It’s also the fine line between bravery and stupidity (practically the same phenomenon) which inspires Sherilyn Fenn to smoke a fag in the closet.  [Err…]

Nothing to lose.  Fearless.

And what if such fire is married to morals?  Ethics?

We’re no saints, but we do a lot of selfless stuff.

And yet we spout our shit and muck up the mission of consummate professionals.

Differing perspectives.

Two meanings of intelligence.

We don’t have the intelligence (because we are civilian nobodies…combing the net for OSINT).

But we have intelligence.

It may not be Ivy League.

But it’s relentless.

 

-PD

The Host [2013)

Science fiction is often a metaphor…and this movie is about the national security state (whether it knows it or not).  It would be easy to fault this film for its trite trappings, but if one has reason to give the film a chance…  My reason was Saoirse Ronan.

I remember being a big fan of Thora Birch after seeing Ghost World.  [I’m still a big fan.]  The lengths to which film fans go to see their favorite players is sometimes remarkable.  My admiration went so far as to watch Dungeons & Dragons (2000).  Boy, I wish I could get those 107 minutes back!

I can’t echo the same sentiment about The Host.  This is truly a fine film.  Granted, it is a pale imitation of Hanna (2011), but I believe that Hanna will stand as one of the best films of all time.

What we do have is a dystopian “failure to communicate.”  This is essentially the problem with the national security state.  No reasonable person can seriously believe that the men and women of the CIA, NSA, and other such agencies are truly sitting around frying up babies on spits.  The problem is that the technology has far outstripped the human skills of these agencies.  For every action which is automated–every process given over to a computer…these agencies lose the war they think they are winning.

When agencies such as MI6 and Mossad no longer have popular support, their days are numbered.  The American intelligence community has failed to recognize that the war is not against “terrorists,” but rather for Americans.  “Hearts and minds” went the old phrase…  The world’s most powerful intelligence agencies are losing the human relations race almost as much as they are losing the information race.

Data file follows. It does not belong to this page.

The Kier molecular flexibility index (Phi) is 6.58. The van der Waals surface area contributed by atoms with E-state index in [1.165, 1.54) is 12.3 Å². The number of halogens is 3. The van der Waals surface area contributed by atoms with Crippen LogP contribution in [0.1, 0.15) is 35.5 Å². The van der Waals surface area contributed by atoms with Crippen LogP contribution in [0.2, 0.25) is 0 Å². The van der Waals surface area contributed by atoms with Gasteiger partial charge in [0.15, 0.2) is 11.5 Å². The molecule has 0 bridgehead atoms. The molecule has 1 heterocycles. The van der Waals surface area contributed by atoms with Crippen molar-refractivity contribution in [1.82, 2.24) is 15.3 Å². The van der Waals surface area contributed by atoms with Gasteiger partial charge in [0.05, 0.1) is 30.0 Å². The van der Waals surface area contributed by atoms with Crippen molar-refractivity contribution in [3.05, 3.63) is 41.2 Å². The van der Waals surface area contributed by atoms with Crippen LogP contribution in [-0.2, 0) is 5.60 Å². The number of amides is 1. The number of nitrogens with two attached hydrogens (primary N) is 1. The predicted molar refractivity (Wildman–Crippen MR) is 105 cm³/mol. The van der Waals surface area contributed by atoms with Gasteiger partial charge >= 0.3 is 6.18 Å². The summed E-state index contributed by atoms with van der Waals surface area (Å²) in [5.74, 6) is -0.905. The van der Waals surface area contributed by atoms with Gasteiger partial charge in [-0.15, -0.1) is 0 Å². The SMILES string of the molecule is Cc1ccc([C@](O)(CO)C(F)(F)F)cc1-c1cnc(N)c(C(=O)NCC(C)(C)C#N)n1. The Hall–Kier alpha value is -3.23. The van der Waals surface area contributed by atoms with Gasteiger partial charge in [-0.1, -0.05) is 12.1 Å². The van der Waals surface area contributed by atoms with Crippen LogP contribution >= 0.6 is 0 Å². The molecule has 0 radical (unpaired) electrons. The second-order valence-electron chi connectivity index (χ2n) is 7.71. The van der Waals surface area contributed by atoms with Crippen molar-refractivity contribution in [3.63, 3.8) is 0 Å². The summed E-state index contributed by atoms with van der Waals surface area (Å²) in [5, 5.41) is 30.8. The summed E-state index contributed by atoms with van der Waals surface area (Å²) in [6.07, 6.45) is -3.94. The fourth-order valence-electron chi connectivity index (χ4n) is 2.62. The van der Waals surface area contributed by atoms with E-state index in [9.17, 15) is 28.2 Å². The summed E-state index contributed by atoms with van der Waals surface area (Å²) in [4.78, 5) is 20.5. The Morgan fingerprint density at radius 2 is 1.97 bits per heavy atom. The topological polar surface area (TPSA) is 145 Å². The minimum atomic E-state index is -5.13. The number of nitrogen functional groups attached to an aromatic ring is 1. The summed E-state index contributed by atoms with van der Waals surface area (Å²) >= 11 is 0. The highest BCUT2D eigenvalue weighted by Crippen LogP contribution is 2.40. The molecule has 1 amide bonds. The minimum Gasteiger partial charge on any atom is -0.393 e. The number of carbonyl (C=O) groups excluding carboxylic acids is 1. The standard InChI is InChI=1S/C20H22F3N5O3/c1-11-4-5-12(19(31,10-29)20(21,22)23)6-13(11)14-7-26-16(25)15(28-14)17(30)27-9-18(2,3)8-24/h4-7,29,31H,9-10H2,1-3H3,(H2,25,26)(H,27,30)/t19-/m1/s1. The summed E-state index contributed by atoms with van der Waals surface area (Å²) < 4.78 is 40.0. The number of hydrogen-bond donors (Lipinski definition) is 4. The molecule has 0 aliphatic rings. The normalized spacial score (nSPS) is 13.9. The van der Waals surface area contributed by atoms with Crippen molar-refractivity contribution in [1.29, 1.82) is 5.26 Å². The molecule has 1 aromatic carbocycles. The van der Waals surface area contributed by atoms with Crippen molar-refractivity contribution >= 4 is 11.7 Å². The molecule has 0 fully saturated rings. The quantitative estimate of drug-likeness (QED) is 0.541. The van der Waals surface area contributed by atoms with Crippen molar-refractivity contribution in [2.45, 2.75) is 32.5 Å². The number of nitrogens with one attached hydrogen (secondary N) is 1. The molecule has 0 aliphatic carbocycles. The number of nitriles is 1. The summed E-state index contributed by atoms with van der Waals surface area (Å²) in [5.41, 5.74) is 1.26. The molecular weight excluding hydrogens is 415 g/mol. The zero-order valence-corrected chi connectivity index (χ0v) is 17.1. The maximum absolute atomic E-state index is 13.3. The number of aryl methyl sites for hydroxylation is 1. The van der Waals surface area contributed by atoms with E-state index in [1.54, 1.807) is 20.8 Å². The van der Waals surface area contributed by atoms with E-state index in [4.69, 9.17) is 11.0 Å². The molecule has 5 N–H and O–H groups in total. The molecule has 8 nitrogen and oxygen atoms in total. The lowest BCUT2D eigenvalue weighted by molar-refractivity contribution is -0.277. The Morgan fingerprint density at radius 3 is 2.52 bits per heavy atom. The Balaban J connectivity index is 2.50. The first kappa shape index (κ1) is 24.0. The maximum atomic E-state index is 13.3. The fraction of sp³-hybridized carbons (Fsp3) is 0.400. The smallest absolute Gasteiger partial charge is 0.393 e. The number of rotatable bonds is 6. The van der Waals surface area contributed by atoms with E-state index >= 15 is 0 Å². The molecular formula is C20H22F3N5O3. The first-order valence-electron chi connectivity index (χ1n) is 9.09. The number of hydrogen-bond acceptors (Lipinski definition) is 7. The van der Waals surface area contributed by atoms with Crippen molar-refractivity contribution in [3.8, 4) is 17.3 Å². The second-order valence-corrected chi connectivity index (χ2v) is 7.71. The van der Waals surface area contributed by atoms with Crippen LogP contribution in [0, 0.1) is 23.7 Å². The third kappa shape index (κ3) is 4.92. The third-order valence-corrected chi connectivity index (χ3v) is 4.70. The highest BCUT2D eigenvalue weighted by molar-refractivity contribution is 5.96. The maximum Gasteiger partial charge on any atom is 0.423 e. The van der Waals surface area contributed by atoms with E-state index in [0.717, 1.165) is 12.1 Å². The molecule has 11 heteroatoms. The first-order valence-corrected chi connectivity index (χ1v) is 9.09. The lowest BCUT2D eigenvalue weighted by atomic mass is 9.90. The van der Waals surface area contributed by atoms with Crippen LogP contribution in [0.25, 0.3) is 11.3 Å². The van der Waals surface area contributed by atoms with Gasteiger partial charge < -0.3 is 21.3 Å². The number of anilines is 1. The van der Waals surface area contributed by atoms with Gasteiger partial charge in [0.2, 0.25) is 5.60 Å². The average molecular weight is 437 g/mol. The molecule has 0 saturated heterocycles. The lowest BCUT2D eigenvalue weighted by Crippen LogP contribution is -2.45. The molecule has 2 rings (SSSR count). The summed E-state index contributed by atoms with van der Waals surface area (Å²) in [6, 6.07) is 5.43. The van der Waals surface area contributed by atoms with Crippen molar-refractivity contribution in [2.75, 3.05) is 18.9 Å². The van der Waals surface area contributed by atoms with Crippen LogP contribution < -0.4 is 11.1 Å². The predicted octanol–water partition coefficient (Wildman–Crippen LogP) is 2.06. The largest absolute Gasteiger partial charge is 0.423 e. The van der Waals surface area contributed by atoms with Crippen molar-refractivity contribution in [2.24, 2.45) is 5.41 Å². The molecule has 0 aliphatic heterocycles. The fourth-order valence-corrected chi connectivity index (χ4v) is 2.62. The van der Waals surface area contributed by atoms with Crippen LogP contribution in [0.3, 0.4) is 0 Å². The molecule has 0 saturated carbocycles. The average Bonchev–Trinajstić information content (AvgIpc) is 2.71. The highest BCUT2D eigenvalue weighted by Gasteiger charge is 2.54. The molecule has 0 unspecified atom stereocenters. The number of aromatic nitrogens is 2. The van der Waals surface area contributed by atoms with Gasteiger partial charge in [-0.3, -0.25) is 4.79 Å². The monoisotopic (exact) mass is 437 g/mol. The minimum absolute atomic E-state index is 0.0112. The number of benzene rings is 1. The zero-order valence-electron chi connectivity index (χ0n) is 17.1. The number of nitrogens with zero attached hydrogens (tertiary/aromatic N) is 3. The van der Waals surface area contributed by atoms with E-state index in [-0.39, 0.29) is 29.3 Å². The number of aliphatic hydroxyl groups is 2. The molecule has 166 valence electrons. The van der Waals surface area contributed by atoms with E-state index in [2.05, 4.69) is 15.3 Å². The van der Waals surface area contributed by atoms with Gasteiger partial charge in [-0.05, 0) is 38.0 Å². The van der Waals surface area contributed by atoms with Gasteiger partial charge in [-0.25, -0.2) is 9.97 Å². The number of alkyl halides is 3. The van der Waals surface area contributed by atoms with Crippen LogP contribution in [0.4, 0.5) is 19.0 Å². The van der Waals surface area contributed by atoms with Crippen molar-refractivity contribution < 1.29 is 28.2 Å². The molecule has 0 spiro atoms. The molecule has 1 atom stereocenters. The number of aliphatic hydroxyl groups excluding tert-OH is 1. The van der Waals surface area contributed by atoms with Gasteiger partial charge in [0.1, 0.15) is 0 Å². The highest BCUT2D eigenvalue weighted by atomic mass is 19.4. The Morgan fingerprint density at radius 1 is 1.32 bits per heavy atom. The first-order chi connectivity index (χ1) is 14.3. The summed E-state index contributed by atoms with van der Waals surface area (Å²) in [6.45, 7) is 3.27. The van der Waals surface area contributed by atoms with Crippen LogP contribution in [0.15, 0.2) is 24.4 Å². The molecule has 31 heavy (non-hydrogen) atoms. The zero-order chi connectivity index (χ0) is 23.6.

Every once in a while there is a crack in this monolithic façade.  Not so long ago, Zbigniew Brzezinski (perhaps inadvertently) blurted out the real score of both the information and interpersonal communications races during a speech in Canada (Toronto, I believe).  It may have been a Council on Foreign Relations function, but really:  who cares?  The sentiment was echoed on the floor of Congress some years back by Hillary Clinton.  Whether explicit or not, these cracks indicate the panic of highly intelligent and heavily-invested players on the world stage.

Technology brings with it a certain uncertainty:  an undefinable amount of risk.  The same can be said of democracy.  It is no wonder that certain American Founding Fathers (Alexander Hamilton, for instance) felt ill at ease about the prospect of “government by the people.”  But this fear only shows weakness.  When power is fearful, power shows its ass.  Obverse and reverse.  We are used to seeing the obverse, but we must remember there is a man behind that wizard curtain.

Diane Kruger impressed me with her articulate acting in the National Treasure movies.  Here, she represents the sheen of the national security state.  She is like Shannon Bream on FOX News:  a neocon trophy anchor.  In truth, her character is staged in almost an identical way as that of Cate Blanchett in Hanna.  The accoutrements of power in The Host also have a ubiquitous and literal sheen in the form of mirrored-paint (chrome).  It is not far from the cheese factor of Sphere (1998).

Yet, The Host truly does have something to offer…and that is primarily due to the acting prowess of Ronan.  The major addition is the superb support of William Hurt.  In his character “Jeb” we see the dreamer mentality of American ingenuity which stretches back at least to Benjamin Franklin.  We also see in Hurt’s depiction the presence of John Wayne and other noble examples of simple morality from the American western genre of film.  What is really at issue is consequentialist morality vs. deontological morality.  Consequentialists (such as the rational aliens of our film) would argue that their ends justify their means.  Deontological circumspection (as in the case of Hurt’s character) holds that certain acts are repulsive in and of themselves (ontology) and therefore to be considered in such light.

Hurt’s character goes against the grain (Huysmans, anyone?) by refusing to kill the alien which has occupied the body of his niece.  His hunch turns out to be right:  his niece is still alive somewhere deep down inside there.  In Hurt’s character and his milieu we see the “prepper” mentality which has remained strong in America, but most of all we see the imagination to think conceptually.  Uncle Jeb is the only one to give credence to the thought which those around him spurn.  It is possible.

Much has been made about the American intelligence community’s “failure of imagination” regarding 9/11 all those many years ago, but I believe that’s rubbish.  However, the only way the U.S. will ever heal and move forward in an evolutionary way is for those “in the know” to come forward in numbers and ways heretofore unseen.  Likewise, those upset with even the most senior of the military-industrialists must be prepared to embrace the unique wisdom they have.  It is hard to talk about such things in precise terms owing to the nature of the dispute, but ultimately the powerful and the powerless need each other.

-PD